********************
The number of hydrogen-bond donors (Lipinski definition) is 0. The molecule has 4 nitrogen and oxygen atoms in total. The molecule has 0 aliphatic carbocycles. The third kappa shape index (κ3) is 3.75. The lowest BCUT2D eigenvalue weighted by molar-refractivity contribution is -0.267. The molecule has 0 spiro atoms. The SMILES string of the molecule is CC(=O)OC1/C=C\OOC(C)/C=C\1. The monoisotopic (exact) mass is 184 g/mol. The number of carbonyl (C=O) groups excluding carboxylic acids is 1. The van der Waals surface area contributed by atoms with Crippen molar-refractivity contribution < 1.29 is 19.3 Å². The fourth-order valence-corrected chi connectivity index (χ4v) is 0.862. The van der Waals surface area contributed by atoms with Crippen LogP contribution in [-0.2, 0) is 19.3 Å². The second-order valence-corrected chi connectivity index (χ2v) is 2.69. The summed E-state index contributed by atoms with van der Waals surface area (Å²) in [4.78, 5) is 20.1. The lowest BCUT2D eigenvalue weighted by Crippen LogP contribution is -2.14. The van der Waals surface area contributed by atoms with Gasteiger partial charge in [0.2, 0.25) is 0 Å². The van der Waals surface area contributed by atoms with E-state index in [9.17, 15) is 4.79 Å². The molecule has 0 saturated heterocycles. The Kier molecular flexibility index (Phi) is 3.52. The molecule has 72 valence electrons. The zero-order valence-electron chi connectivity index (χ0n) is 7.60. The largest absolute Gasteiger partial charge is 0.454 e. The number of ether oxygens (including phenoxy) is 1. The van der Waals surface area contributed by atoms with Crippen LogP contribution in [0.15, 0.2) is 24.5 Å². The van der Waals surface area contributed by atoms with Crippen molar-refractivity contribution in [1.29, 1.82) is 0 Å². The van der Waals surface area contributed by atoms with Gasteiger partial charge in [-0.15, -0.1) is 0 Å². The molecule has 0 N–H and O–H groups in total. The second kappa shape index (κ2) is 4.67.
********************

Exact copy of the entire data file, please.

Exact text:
The number of hydrogen-bond donors (Lipinski definition) is 0. The molecule has 4 nitrogen and oxygen atoms in total. The molecule has 0 aliphatic carbocycles. The third kappa shape index (κ3) is 3.75. The lowest BCUT2D eigenvalue weighted by molar-refractivity contribution is -0.267. The molecule has 0 spiro atoms. The SMILES string of the molecule is CC(=O)OC1/C=C\OOC(C)/C=C\1. The monoisotopic (exact) mass is 184 g/mol. The number of carbonyl (C=O) groups excluding carboxylic acids is 1. The van der Waals surface area contributed by atoms with Crippen molar-refractivity contribution < 1.29 is 19.3 Å². The fourth-order valence-corrected chi connectivity index (χ4v) is 0.862. The van der Waals surface area contributed by atoms with Crippen LogP contribution in [-0.2, 0) is 19.3 Å². The second-order valence-corrected chi connectivity index (χ2v) is 2.69. The summed E-state index contributed by atoms with van der Waals surface area (Å²) in [4.78, 5) is 20.1. The lowest BCUT2D eigenvalue weighted by Crippen LogP contribution is -2.14. The van der Waals surface area contributed by atoms with Gasteiger partial charge in [0.2, 0.25) is 0 Å². The van der Waals surface area contributed by atoms with E-state index in [9.17, 15) is 4.79 Å². The molecule has 0 saturated heterocycles. The Kier molecular flexibility index (Phi) is 3.52. The molecule has 72 valence electrons. The zero-order valence-electron chi connectivity index (χ0n) is 7.60. The largest absolute Gasteiger partial charge is 0.454 e. The number of ether oxygens (including phenoxy) is 1. The van der Waals surface area contributed by atoms with Crippen LogP contribution in [0.15, 0.2) is 24.5 Å². The van der Waals surface area contributed by atoms with Crippen molar-refractivity contribution in [1.29, 1.82) is 0 Å². The van der Waals surface area contributed by atoms with Gasteiger partial charge in [-0.15, -0.1) is 0 Å². The molecule has 0 N–H and O–H groups in total. The second kappa shape index (κ2) is 4.67.